Back in January of 1969, the late, great Jack Hairston, then the sports editor of the Jacksonville Journal, called me on the phone one night and asked me if I wanted to work for him. I said yes. The entire interview took 30 seconds. It's my experience that whenever the interview lasts 30 seconds or less, I get the job. In the 48 years that I've been writing and getting paid for it, I've covered Super Bowls, World Series, NCAA basketball championships, BCS championship games, heavyweight title fights and what seems like thousands of college football, baseball and basketball games. I'm a columnist and special assignments editor for Gator Country once again, writing about the only team that ever mattered to me, the Florida Gators.

Franz Beard Hoops Recruiting
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When he sat in Billy Donovan’s office talking about faith, family, life and oh yes, basketball, Casey Prather knew he had found the place he had been searching for. The University of Florida felt like home and Donovan had plenty to do with that overwhelming feeling of belonging that Prather felt when he was on campus for the Florida-Tennessee football weekend.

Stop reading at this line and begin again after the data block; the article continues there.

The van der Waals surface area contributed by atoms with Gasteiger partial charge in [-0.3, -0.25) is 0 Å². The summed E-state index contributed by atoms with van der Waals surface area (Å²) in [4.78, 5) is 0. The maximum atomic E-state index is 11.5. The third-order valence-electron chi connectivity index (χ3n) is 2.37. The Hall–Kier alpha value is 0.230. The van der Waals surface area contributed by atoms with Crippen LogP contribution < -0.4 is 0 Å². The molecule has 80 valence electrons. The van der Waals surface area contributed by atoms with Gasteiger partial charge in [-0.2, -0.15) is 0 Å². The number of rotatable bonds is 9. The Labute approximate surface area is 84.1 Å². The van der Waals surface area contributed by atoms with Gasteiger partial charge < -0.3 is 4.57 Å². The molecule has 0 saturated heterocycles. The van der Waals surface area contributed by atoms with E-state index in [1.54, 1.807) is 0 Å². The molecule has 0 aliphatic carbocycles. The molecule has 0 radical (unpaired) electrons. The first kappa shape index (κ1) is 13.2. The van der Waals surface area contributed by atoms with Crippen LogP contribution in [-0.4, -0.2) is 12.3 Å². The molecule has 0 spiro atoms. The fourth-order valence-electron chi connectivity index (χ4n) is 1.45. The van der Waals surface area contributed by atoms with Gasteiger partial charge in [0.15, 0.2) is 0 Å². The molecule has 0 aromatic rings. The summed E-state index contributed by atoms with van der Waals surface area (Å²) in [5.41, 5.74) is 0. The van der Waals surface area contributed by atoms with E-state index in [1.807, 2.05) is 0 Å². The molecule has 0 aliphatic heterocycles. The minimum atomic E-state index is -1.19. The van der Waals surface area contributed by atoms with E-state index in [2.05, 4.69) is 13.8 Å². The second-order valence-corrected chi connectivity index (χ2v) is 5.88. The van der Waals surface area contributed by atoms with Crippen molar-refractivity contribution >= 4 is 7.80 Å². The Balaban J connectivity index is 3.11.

“I came for a visit but before I knew it I felt like I was home,” Prather said in a telephone interview with Gator Country Tuesday night. The 6-6, 195-pound small forward/shooting guard from Jackson, Tennessee Northside (#25 ESPNU 100). “It’s great to feel like the place you want to play college basketball is like your new home.”

Gainesville will be home for Prather, who told Gator Country that he will be joining Patric Young (6-9, 225, Jacksonville, FL Providence, #22 ESPNU 100) in the recruiting class of 2010. Prather announced his decision Tuesday, choosing the Gators over Michigan.

“When I came for a visit, I listed to everything Coach Donovan had to say,” Prather said. “We talked about everything that’s important to me. We really didn’t talk all that much about basketball. He’s easy to talk to and I really think he wants what’s best for you all the time. I decided that he’s a great coach and Florida’s the right atmosphere for me.”

Adding to the atmosphere on campus were relationships he formed with Young and Florida junior forward Chandler Parsons. “All the guys were great but Chandler Parsons and Patric Young really helped me feel at home,” Prather said.